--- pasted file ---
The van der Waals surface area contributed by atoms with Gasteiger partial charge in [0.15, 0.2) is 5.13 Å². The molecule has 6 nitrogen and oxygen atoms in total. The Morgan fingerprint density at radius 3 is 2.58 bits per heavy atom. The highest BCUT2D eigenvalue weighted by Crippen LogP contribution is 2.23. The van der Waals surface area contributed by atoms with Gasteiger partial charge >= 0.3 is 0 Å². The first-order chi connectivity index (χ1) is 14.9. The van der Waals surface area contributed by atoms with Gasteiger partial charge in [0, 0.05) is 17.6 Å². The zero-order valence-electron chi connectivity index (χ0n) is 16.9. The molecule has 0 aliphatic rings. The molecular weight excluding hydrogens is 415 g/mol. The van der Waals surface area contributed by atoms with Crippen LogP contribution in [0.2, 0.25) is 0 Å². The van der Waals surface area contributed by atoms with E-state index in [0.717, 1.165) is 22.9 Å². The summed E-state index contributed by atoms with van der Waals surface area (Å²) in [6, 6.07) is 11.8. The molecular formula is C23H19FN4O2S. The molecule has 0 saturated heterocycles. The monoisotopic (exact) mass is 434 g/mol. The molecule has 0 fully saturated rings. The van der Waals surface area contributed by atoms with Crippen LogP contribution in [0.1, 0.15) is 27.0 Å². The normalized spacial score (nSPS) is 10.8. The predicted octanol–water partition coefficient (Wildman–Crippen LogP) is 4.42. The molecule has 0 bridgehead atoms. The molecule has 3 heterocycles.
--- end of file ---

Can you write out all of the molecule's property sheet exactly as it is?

The van der Waals surface area contributed by atoms with Gasteiger partial charge in [0.15, 0.2) is 5.13 Å². The molecule has 6 nitrogen and oxygen atoms in total. The Morgan fingerprint density at radius 3 is 2.58 bits per heavy atom. The highest BCUT2D eigenvalue weighted by Crippen LogP contribution is 2.23. The van der Waals surface area contributed by atoms with Gasteiger partial charge >= 0.3 is 0 Å². The first-order chi connectivity index (χ1) is 14.9. The van der Waals surface area contributed by atoms with Gasteiger partial charge in [0, 0.05) is 17.6 Å². The zero-order valence-electron chi connectivity index (χ0n) is 16.9. The molecule has 0 aliphatic rings. The molecular weight excluding hydrogens is 415 g/mol. The van der Waals surface area contributed by atoms with Crippen LogP contribution in [0.2, 0.25) is 0 Å². The van der Waals surface area contributed by atoms with E-state index in [0.717, 1.165) is 22.9 Å². The summed E-state index contributed by atoms with van der Waals surface area (Å²) in [6, 6.07) is 11.8. The molecular formula is C23H19FN4O2S. The molecule has 0 saturated heterocycles. The monoisotopic (exact) mass is 434 g/mol. The molecule has 0 fully saturated rings. The van der Waals surface area contributed by atoms with Crippen LogP contribution in [0.1, 0.15) is 27.0 Å². The normalized spacial score (nSPS) is 10.8. The predicted octanol–water partition coefficient (Wildman–Crippen LogP) is 4.42. The molecule has 0 bridgehead atoms. The molecule has 3 heterocycles.